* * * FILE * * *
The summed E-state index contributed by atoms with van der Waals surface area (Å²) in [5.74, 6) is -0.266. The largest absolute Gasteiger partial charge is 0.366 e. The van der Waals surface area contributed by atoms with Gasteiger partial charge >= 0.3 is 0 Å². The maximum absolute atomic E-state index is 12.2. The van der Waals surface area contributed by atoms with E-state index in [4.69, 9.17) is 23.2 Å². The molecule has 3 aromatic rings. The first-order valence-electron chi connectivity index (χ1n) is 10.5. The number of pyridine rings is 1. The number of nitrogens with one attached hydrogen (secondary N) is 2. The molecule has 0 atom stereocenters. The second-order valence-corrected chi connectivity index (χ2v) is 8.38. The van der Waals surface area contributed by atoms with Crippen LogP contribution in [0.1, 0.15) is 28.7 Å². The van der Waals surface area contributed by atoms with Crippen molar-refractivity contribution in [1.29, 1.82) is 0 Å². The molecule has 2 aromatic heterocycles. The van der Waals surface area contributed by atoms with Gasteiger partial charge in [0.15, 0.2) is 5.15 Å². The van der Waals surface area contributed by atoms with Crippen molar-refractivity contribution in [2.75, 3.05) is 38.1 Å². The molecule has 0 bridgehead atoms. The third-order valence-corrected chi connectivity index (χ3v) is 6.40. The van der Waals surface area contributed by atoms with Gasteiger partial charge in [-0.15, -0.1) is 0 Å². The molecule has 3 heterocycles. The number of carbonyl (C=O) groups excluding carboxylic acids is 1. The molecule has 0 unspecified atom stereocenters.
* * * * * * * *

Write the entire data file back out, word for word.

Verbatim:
The summed E-state index contributed by atoms with van der Waals surface area (Å²) in [5.74, 6) is -0.266. The largest absolute Gasteiger partial charge is 0.366 e. The van der Waals surface area contributed by atoms with Gasteiger partial charge >= 0.3 is 0 Å². The maximum absolute atomic E-state index is 12.2. The van der Waals surface area contributed by atoms with E-state index in [4.69, 9.17) is 23.2 Å². The molecule has 3 aromatic rings. The first-order valence-electron chi connectivity index (χ1n) is 10.5. The number of pyridine rings is 1. The number of nitrogens with one attached hydrogen (secondary N) is 2. The molecule has 0 atom stereocenters. The second-order valence-corrected chi connectivity index (χ2v) is 8.38. The van der Waals surface area contributed by atoms with Crippen LogP contribution in [0.1, 0.15) is 28.7 Å². The van der Waals surface area contributed by atoms with Crippen molar-refractivity contribution in [1.29, 1.82) is 0 Å². The molecule has 2 aromatic heterocycles. The van der Waals surface area contributed by atoms with Gasteiger partial charge in [0.15, 0.2) is 5.15 Å². The van der Waals surface area contributed by atoms with Crippen molar-refractivity contribution in [2.75, 3.05) is 38.1 Å². The molecule has 0 bridgehead atoms. The third-order valence-corrected chi connectivity index (χ3v) is 6.40. The van der Waals surface area contributed by atoms with Gasteiger partial charge in [-0.15, -0.1) is 0 Å². The molecule has 3 heterocycles. The number of carbonyl (C=O) groups excluding carboxylic acids is 1. The molecule has 0 unspecified atom stereocenters.